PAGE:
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The National Portrait Gallery acknowledges the Traditional Custodians of Country throughout Australia and recognises the continuing connection to lands, waters and communities. We pay our respect to Aboriginal and Torres Strait Islander cultures and to Elders both past and present.

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Gelbayn Hill (Mabel Downs), 2018

by Shirley Purdie

“This story for when my mum, aunty and my grandmother, and a school teacher – that gardiya (white) woman, they bin take (her) up there. And they reckon when she been laying down under one of the tree, she bin get all them kangaroo ticks – he a big one, that kangaroo tick, he make you sore and you gotta pull him out. All this lot (my family) picked them out of her. She was red after that.”

Gelbayn Hill is a large hill in present day Mabel Downs. Shirley’s family would often spend leisure time there, and on this occasion, her mother, aunt, and grand-aunt (also referred to as a grandmother) took a school teacher for a visit. The hill is special to Gija people because it is a special burial site; in the past, when the Gija people who lived there died, their remains were wrapped in paperbark and placed in a nearby cave.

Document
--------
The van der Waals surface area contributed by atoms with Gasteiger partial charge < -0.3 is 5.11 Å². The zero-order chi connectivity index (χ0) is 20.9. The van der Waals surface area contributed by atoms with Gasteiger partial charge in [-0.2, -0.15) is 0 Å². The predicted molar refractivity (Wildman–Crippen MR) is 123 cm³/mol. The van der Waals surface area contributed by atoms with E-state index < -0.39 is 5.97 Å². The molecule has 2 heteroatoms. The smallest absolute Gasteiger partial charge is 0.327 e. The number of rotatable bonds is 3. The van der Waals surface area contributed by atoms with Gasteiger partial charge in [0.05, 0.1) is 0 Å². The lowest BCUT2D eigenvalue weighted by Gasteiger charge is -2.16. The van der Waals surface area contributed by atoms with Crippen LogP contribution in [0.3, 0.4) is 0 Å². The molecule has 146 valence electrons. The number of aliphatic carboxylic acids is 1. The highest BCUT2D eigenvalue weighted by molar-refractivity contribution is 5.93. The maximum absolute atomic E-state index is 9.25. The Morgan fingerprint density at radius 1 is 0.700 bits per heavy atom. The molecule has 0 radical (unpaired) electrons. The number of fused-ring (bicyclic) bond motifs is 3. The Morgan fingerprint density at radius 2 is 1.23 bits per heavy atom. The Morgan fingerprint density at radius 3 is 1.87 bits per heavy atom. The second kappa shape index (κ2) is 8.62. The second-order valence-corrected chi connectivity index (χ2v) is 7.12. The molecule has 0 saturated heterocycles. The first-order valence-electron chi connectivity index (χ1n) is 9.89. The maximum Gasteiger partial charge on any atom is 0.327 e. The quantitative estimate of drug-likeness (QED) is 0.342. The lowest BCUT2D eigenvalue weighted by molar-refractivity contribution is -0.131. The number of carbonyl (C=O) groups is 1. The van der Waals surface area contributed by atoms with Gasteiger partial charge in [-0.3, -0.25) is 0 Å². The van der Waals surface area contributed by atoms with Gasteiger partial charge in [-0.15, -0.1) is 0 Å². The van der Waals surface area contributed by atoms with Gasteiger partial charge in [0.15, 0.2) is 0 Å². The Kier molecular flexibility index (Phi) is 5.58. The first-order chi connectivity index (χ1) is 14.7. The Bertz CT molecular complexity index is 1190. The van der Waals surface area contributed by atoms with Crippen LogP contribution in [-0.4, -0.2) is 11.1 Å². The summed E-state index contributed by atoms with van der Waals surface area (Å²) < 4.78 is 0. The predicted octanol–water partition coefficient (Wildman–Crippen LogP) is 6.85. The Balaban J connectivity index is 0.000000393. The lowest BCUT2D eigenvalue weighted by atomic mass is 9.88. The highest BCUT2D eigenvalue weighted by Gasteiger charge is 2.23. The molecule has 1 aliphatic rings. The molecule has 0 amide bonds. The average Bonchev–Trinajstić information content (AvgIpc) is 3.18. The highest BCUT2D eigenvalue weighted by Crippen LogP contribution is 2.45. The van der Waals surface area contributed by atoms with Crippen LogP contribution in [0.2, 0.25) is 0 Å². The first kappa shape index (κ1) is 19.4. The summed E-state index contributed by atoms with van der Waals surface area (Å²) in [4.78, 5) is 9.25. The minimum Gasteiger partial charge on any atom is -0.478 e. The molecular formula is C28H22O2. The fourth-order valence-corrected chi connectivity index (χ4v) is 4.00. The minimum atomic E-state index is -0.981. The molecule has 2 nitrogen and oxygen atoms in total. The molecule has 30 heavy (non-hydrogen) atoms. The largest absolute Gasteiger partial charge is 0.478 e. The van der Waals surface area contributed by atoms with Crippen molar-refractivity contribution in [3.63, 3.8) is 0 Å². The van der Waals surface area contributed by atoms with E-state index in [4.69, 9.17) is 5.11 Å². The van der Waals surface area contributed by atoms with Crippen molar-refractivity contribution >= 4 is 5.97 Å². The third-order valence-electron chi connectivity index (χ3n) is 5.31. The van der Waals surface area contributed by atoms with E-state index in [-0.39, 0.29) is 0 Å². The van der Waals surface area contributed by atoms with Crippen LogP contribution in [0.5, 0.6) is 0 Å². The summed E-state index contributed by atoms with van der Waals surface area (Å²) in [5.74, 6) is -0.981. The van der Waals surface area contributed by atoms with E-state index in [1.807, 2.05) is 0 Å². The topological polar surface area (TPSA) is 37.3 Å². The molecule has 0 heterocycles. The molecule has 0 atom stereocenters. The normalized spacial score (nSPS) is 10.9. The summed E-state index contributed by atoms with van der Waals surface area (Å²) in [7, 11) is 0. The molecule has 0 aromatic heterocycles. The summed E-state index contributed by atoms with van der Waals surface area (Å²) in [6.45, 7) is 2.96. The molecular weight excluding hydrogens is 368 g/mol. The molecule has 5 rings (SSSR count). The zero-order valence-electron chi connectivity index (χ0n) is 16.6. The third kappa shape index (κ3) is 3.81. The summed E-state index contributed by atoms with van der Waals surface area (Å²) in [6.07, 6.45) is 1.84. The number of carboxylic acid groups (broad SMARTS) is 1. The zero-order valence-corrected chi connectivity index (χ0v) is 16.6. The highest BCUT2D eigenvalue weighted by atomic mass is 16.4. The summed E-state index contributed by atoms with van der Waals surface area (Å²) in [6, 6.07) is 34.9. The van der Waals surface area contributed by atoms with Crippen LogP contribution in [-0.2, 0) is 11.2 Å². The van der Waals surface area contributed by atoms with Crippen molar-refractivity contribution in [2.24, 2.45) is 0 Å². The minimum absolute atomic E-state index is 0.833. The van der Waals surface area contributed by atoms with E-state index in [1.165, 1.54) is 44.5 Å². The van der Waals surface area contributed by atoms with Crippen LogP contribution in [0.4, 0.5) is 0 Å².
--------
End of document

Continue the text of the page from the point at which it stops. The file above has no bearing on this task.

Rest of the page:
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The National Portrait Gallery acknowledges the Traditional Custodians of Country throughout Australia and recognises the continuing connection to lands, waters and communities. We pay our respect to Aboriginal and Torres Strait Islander cultures and to Elders past and present. We respectfully advise that this site includes works by, images of, names of, voices of and references to deceased people.

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